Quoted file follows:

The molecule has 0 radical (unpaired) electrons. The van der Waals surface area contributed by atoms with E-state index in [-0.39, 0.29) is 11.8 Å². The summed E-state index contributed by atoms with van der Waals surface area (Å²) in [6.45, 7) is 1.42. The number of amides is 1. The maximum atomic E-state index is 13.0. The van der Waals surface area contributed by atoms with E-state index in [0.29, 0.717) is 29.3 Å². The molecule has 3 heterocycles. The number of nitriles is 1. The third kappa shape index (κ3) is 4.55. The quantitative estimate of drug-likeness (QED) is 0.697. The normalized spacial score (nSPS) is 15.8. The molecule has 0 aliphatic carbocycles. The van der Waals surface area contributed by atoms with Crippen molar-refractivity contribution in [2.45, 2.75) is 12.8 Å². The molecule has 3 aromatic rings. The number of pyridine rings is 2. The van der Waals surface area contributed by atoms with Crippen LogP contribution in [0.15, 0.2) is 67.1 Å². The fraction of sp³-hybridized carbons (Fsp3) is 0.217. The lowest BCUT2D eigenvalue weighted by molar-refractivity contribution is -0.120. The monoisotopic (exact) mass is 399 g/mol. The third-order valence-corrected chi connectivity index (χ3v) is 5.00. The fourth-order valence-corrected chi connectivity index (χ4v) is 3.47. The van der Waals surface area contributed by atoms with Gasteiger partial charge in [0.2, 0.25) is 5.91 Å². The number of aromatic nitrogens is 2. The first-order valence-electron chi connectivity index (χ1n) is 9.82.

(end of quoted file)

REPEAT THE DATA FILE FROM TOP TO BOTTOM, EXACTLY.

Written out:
The molecule has 0 radical (unpaired) electrons. The van der Waals surface area contributed by atoms with E-state index in [-0.39, 0.29) is 11.8 Å². The summed E-state index contributed by atoms with van der Waals surface area (Å²) in [6.45, 7) is 1.42. The number of amides is 1. The maximum atomic E-state index is 13.0. The van der Waals surface area contributed by atoms with E-state index in [0.29, 0.717) is 29.3 Å². The molecule has 3 heterocycles. The number of nitriles is 1. The third kappa shape index (κ3) is 4.55. The quantitative estimate of drug-likeness (QED) is 0.697. The normalized spacial score (nSPS) is 15.8. The molecule has 0 aliphatic carbocycles. The van der Waals surface area contributed by atoms with Crippen molar-refractivity contribution in [2.45, 2.75) is 12.8 Å². The molecule has 3 aromatic rings. The number of pyridine rings is 2. The van der Waals surface area contributed by atoms with Crippen LogP contribution in [0.15, 0.2) is 67.1 Å². The fraction of sp³-hybridized carbons (Fsp3) is 0.217. The lowest BCUT2D eigenvalue weighted by molar-refractivity contribution is -0.120. The monoisotopic (exact) mass is 399 g/mol. The third-order valence-corrected chi connectivity index (χ3v) is 5.00. The fourth-order valence-corrected chi connectivity index (χ4v) is 3.47. The van der Waals surface area contributed by atoms with Gasteiger partial charge in [0.2, 0.25) is 5.91 Å². The number of aromatic nitrogens is 2. The first-order valence-electron chi connectivity index (χ1n) is 9.82.